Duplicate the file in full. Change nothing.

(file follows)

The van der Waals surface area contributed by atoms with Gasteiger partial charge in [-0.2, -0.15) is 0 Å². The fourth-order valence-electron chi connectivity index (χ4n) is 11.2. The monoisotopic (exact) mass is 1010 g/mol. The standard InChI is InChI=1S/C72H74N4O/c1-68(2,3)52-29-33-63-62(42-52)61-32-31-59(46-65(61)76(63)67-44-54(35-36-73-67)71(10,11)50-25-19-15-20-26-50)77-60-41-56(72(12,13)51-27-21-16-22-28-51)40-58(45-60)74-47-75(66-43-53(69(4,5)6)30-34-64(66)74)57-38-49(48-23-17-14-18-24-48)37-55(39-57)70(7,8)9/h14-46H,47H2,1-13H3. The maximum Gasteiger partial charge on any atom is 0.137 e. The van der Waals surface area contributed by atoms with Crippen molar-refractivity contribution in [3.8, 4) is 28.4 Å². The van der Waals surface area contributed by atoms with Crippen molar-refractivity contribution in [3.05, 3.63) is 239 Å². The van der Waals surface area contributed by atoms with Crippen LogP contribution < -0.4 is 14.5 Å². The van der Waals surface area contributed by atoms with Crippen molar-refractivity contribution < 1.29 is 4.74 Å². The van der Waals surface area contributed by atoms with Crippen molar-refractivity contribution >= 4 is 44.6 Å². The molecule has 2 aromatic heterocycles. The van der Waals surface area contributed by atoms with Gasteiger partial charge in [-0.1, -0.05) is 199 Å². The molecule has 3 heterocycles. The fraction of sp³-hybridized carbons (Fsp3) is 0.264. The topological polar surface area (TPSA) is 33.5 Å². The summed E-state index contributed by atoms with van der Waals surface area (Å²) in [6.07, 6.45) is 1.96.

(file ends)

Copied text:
The van der Waals surface area contributed by atoms with Gasteiger partial charge in [-0.2, -0.15) is 0 Å². The fourth-order valence-electron chi connectivity index (χ4n) is 11.2. The monoisotopic (exact) mass is 1010 g/mol. The standard InChI is InChI=1S/C72H74N4O/c1-68(2,3)52-29-33-63-62(42-52)61-32-31-59(46-65(61)76(63)67-44-54(35-36-73-67)71(10,11)50-25-19-15-20-26-50)77-60-41-56(72(12,13)51-27-21-16-22-28-51)40-58(45-60)74-47-75(66-43-53(69(4,5)6)30-34-64(66)74)57-38-49(48-23-17-14-18-24-48)37-55(39-57)70(7,8)9/h14-46H,47H2,1-13H3. The maximum Gasteiger partial charge on any atom is 0.137 e. The van der Waals surface area contributed by atoms with Crippen molar-refractivity contribution in [3.8, 4) is 28.4 Å². The van der Waals surface area contributed by atoms with Crippen molar-refractivity contribution in [3.05, 3.63) is 239 Å². The van der Waals surface area contributed by atoms with Crippen LogP contribution < -0.4 is 14.5 Å². The van der Waals surface area contributed by atoms with Crippen molar-refractivity contribution < 1.29 is 4.74 Å². The van der Waals surface area contributed by atoms with Crippen molar-refractivity contribution >= 4 is 44.6 Å². The molecule has 2 aromatic heterocycles. The van der Waals surface area contributed by atoms with Gasteiger partial charge in [-0.1, -0.05) is 199 Å². The molecule has 3 heterocycles. The fraction of sp³-hybridized carbons (Fsp3) is 0.264. The topological polar surface area (TPSA) is 33.5 Å². The summed E-state index contributed by atoms with van der Waals surface area (Å²) in [6.07, 6.45) is 1.96.